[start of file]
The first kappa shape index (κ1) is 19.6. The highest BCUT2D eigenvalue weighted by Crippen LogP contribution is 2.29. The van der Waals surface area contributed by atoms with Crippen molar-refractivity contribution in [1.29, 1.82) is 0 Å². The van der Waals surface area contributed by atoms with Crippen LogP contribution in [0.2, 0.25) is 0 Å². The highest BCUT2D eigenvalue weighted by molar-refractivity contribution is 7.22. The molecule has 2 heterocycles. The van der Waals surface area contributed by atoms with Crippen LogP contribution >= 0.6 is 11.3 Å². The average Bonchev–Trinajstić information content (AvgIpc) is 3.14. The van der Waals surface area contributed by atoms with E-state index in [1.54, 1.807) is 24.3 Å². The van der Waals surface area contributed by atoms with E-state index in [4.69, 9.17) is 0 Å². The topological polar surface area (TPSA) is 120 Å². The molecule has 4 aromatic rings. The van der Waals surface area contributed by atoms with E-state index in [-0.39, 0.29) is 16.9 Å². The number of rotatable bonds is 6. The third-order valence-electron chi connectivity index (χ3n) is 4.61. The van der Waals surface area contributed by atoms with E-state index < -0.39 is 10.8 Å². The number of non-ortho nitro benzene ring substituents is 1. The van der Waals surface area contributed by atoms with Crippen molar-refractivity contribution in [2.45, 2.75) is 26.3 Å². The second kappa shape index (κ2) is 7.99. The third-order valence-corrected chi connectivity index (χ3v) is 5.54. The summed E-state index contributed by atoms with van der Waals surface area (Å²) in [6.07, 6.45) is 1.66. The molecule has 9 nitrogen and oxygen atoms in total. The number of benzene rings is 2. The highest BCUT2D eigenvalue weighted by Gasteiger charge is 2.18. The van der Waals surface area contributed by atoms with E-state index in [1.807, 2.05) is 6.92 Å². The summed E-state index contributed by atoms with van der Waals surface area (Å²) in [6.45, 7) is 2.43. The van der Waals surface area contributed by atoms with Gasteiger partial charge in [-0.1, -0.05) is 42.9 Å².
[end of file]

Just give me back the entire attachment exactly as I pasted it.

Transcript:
The first kappa shape index (κ1) is 19.6. The highest BCUT2D eigenvalue weighted by Crippen LogP contribution is 2.29. The van der Waals surface area contributed by atoms with Crippen molar-refractivity contribution in [1.29, 1.82) is 0 Å². The van der Waals surface area contributed by atoms with Crippen LogP contribution in [0.2, 0.25) is 0 Å². The highest BCUT2D eigenvalue weighted by molar-refractivity contribution is 7.22. The molecule has 2 heterocycles. The van der Waals surface area contributed by atoms with Crippen LogP contribution >= 0.6 is 11.3 Å². The average Bonchev–Trinajstić information content (AvgIpc) is 3.14. The van der Waals surface area contributed by atoms with E-state index in [1.54, 1.807) is 24.3 Å². The van der Waals surface area contributed by atoms with E-state index in [4.69, 9.17) is 0 Å². The topological polar surface area (TPSA) is 120 Å². The molecule has 4 aromatic rings. The van der Waals surface area contributed by atoms with E-state index in [-0.39, 0.29) is 16.9 Å². The number of rotatable bonds is 6. The third-order valence-electron chi connectivity index (χ3n) is 4.61. The van der Waals surface area contributed by atoms with E-state index < -0.39 is 10.8 Å². The number of non-ortho nitro benzene ring substituents is 1. The van der Waals surface area contributed by atoms with Crippen molar-refractivity contribution in [2.45, 2.75) is 26.3 Å². The second kappa shape index (κ2) is 7.99. The third-order valence-corrected chi connectivity index (χ3v) is 5.54. The summed E-state index contributed by atoms with van der Waals surface area (Å²) in [6.07, 6.45) is 1.66. The molecule has 9 nitrogen and oxygen atoms in total. The number of benzene rings is 2. The highest BCUT2D eigenvalue weighted by Gasteiger charge is 2.18. The van der Waals surface area contributed by atoms with E-state index in [1.807, 2.05) is 6.92 Å². The summed E-state index contributed by atoms with van der Waals surface area (Å²) in [6.45, 7) is 2.43. The van der Waals surface area contributed by atoms with Gasteiger partial charge in [-0.1, -0.05) is 42.9 Å².